Pastoral planning transitions to specifics for parishes


The term “vibrant parishes” has been used to characterize the hopes for Ministry 2025, pastoral planning for the Diocese of Sioux City.

As the fiscal year comes to a close on June 30, priests and parishioners have been tasked with meetings to determine how that term will be defined for their church(es).

The Diocese of Sioux City had worked through the drafts of the design of Ministry 2025 by the end of January, explained Father Brent Lingle, director of pastoral planning.

“The next part of the process was for the parish groupings to do a local pastoral plan,” he said. “This would consist of a series of meetings with the clergy and lay leadership of the parishes and oratories.”

For some parishes, the process began in March, following facilitator training. About 20 potential facilitators attended a training on March 4 at St. Mary Church in Storm Lake. The facilitators were from different parishes throughout the diocese. However, they did not facilitate pastoral planning in their own parish grouping.

Michael McTaggart, a parishioner at St. Michael Church, Sioux City, served as a facilitator at the meetings between Immaculate Conception and Nativity – now Mater Dei Parish – in May and June.

“I wanted to facilitate because I have been a life-long member of the Diocese of Sioux City,” he said. “I wanted to give back to the diocese that provided for me and those I love the opportunities to grow in our faith and love of God.”

The parish groupings were asked to consider particular areas and goals for each category:

— Quality of and participation in liturgy and the sacraments

— Stewardship of time, talent and treasure

— Quality of and participation in faith formation of the parish

Each parish grouping was asked to develop a plan that would include:

— Affirmation of – or proposed refinement of – parishes, oratories and closed sites

— A three-year pastoral plan

— Inventory of sacred and secular goods for each of the parishes

McTaggart acknowledged getting a grasp of those tasks and coming to a consensus would not be an easy task.

“Some of the challenges were to realize that I needed to listen carefully to all the group members as we began the process,” he said. “I needed to look for opportunities to allow the group to take leadership in the process of developing their own Ministry 2025 Plan.”

McTaggart felt the IC/Nativity group membership consisted of people who wanted to make the process work, “which made my task much easier.”

“The group was open and honest in the discussions and never feared to address concerns that each parish felt needed to be dealt with in the process,” he said. “They dealt with the various ‘elephants in the room’ openly and honestly and worked toward solutions.”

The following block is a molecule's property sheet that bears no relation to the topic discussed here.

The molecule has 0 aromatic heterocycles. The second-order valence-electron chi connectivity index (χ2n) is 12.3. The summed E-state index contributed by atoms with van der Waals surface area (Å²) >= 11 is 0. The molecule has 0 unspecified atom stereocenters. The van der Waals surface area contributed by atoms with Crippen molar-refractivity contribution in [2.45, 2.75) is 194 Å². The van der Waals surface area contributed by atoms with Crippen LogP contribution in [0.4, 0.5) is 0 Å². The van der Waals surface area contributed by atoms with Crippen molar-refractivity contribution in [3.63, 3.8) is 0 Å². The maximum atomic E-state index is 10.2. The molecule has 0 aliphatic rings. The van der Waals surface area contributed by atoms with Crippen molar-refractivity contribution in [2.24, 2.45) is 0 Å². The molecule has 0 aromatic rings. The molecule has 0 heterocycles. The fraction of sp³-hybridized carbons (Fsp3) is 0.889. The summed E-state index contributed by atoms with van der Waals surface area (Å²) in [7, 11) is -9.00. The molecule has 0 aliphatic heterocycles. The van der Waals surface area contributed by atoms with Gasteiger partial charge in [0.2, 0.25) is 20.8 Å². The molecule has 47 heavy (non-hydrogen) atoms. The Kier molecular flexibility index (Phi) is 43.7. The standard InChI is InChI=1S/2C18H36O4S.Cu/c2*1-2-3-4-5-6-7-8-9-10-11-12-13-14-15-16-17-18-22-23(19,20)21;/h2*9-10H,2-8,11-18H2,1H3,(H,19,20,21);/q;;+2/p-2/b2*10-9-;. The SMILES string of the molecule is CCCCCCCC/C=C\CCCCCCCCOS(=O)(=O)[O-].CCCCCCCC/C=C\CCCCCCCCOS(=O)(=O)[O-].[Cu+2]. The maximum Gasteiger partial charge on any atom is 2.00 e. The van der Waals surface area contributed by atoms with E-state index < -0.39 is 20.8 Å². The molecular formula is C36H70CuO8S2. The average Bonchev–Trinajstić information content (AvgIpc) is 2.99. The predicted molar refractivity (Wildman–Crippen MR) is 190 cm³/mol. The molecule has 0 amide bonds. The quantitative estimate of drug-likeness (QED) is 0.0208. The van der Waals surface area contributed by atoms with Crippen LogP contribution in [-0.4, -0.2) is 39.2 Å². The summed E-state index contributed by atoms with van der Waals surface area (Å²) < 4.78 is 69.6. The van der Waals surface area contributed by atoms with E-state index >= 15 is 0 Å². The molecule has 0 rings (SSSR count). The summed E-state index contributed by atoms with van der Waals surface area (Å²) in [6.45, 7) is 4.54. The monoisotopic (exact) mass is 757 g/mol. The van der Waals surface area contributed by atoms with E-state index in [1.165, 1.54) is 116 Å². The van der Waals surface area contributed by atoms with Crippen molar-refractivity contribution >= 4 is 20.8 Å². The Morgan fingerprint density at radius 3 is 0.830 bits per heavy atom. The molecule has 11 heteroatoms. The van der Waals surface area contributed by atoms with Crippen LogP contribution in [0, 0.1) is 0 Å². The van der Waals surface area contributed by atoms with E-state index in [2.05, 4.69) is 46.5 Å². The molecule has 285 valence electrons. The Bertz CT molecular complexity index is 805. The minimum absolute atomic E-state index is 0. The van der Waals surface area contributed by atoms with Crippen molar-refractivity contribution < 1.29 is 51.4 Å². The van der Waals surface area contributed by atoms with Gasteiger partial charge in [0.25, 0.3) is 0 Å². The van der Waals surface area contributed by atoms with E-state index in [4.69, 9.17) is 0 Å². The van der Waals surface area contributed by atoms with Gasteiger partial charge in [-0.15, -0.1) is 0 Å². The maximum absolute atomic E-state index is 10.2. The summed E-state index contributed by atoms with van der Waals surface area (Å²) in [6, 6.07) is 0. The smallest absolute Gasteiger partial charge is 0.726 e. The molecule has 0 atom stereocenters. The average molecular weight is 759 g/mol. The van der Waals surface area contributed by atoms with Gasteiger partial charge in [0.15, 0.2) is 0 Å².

McTaggart characterized the group as remaining “positive” throughout the process and expressing “a feeling of unity” to make the Mater Dei Plan work.

“There definitely was that ‘aha’ moment, when the groups’ focus moved toward one of which they wanted to make the best plan for Mater Dei that could be developed,” he said. “They truly took ownership of the process.”

When the planning meetings have concluded, a parish grouping will submit their pastoral plan for review and approval to the bishop, Father Lingle explained.

“For most parish groupings this will happen in July,” he said. “Carroll County will be starting their process later, so their plan will likely be submitted in late fall of 2017 or by January of 2018, with implementation to happen after the plan is approved.”

This will be the final phase of planning before implementation of Ministry 2025. Father Lingle said it will be important for parishes “to come together to collaborate and develop the best possible pastoral plan” for their parish grouping.

“There are a lot of details that need to be looked at and worked out and this can really only happen at the local level of the parish groupings in the diocese,” said Father Lingle. “This gives the clergy and laity a chance to work together in their groupings to meet the ministry and sacramental needs of the people in their area.”

It is Father Lingle’s hope that parishioners will realize they are stronger united with other parishes, than they are on their own.

“Pastoral planning is a difficult reality that everyone in the Diocese of Sioux City – and many other places across the country – must face,” he said. “While we celebrate and give thanks for the legacy of our church buildings and physical plants that those who have gone before us sacrificed and built, it is now our time to step forward to build the church in our own day and place. Perhaps this time is not so much to focus on physical structures but on the critical work of spreading the Gospel.”

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